Adventist Media Response and Conversation

Sunday, August 06, 2006

Pew Survey Shows Opinions Relatively Unchanged

The Oregon Pastor writes in It's not a Moral Majority -- just a very loud minority.

When it comes to "moral" issues --issues such as abortion or gay marriage -- most Americans are in the middle.

  • They don't like abortion, but want to keep it legal.
  • They don't like gay marriage, but favor some kind of "civil union" for gay couples.

What the articles ignores, however, is the power of these relatively small groups to set the agenda for the rest of us.

The Oregon Pastor’s statement that relatively small groups set the agenda is only true if we allow the courts to decide our laws. Something they were not designed to do. In fact the reason I am addressing this is because the Pew Survey Pragmatic Americans Liberal and Conservative on Social Issues points out just how distorted the concept is that the Religious right is indoctrinating America from the pulpit. The survey shows that there are not really any changes in American opinions on these controversial subjects in the past several years.

Indeed, public opinion has moved little on these issues in recent years and continues to be mixed and often inconsistent, reflecting a blend of pragmatism and principle. For instance, a clear majority (56%) continues to oppose allowing gays and lesbians to marry while 35% express support. But nearly as large a majority (54%) supports allowing homosexual couples to enter into legal agreements that would give them many of the same rights as married couples.

This reflects the idea that Americans do not want to have marriage redefined, however civil contracts are an accepted idea by a majority (small majority however which is true for most of the findings in these polls.)

Public opinion about the legality of abortion is largely unchanged from previous polling. While about one-in-three (31%) prefer for abortion to be generally available to those who want it and one-in-ten (11%) take the opposite position that abortion should not be permitted at all, most Americans fall in between, preferring what might be described as a "legal but rare" stance. One-in-five (20%) say that abortion should be available but under stricter limits than it is now, while about one-in-three (35%) say that abortion should be illegal except in cases of rape, incest or to save the woman's life.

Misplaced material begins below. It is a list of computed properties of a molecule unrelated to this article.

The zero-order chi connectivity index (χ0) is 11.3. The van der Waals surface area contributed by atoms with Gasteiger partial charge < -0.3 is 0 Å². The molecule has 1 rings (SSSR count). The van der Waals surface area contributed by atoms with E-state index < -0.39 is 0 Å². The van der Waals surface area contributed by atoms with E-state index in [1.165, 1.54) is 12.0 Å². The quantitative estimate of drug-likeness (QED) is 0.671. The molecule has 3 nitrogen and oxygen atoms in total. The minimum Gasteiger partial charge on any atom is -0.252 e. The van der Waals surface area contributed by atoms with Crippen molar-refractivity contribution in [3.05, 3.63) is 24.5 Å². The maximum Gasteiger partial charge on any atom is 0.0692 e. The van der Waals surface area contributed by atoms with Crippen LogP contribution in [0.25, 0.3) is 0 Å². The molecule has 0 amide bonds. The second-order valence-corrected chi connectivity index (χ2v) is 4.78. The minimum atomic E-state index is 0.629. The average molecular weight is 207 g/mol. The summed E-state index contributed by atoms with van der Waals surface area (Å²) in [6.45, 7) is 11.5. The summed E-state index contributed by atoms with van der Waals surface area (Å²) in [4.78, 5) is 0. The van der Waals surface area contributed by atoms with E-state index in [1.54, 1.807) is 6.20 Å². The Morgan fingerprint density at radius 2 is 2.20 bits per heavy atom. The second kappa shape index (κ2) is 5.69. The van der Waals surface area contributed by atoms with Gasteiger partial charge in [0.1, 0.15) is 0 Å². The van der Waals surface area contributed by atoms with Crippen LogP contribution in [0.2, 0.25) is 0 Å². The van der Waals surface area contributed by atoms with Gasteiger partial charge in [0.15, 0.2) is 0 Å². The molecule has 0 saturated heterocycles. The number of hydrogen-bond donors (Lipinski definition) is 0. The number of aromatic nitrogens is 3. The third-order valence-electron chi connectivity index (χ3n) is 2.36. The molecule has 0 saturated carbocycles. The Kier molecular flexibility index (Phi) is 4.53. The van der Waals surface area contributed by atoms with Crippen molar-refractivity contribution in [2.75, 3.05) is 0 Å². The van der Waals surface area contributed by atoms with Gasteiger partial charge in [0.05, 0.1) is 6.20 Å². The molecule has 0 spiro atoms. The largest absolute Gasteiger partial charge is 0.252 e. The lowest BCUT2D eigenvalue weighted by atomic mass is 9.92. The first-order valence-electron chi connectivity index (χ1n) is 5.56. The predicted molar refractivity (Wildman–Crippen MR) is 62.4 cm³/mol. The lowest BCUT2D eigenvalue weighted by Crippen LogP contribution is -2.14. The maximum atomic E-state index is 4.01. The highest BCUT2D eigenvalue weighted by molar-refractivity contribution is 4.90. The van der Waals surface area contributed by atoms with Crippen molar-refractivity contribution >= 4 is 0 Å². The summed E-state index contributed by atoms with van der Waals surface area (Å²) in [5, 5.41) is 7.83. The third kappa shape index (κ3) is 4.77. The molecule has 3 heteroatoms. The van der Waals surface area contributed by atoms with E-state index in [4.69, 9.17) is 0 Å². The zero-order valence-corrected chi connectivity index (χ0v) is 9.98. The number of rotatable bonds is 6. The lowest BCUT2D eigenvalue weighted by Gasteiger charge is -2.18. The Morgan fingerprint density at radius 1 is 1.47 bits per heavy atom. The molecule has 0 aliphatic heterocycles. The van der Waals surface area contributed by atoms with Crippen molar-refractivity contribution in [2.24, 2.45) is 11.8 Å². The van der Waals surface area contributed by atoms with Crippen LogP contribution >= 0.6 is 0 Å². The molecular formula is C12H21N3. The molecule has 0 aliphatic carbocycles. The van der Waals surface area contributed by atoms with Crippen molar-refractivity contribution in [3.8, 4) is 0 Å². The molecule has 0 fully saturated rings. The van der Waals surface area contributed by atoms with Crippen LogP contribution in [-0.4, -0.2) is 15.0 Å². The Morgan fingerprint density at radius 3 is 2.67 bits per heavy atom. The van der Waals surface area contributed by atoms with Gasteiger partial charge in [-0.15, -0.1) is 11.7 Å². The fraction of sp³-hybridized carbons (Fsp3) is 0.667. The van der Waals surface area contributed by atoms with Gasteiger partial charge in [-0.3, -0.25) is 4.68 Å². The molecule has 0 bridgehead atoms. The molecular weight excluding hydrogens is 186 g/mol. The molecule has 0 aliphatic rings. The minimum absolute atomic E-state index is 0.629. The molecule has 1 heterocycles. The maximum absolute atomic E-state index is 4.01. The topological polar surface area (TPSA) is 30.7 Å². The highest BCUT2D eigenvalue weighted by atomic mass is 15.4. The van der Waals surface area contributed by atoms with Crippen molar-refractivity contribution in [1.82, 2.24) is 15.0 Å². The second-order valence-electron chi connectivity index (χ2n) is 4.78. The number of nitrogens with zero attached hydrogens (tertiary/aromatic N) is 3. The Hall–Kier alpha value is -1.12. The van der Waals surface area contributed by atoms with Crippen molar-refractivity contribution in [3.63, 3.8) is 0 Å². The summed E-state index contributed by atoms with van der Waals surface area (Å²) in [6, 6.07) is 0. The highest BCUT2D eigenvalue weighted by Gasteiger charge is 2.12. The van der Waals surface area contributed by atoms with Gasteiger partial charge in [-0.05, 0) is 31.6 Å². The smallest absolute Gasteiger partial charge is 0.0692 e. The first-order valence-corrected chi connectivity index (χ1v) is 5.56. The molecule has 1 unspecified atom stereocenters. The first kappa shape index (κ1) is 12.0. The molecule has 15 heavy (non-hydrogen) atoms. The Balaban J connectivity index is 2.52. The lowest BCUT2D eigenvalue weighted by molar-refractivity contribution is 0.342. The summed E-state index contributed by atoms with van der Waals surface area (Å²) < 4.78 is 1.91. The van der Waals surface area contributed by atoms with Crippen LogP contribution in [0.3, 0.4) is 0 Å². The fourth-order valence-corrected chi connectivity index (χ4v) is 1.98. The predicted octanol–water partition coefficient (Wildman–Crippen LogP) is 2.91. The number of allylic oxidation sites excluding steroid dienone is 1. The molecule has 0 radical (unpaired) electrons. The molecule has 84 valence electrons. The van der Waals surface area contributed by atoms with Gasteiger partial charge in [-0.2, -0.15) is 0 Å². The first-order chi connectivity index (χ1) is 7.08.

Just as abortion opinions are largely stable, so too are differences of opinion on the issue across demographic, political and religious groups. As polls have often shown, there is no gender gap in opinion about the availability of abortion. College graduates and people in their 50s and early 60s ­ roughly the first half of the Baby Boom generation ­ are more supportive of making abortion generally available than are other demographic groups.

White evangelicals and black Protestants stand out for their high levels of opposition to abortion. Among seculars and those who rarely attend church, on the other hand, majorities say that abortion should be generally available.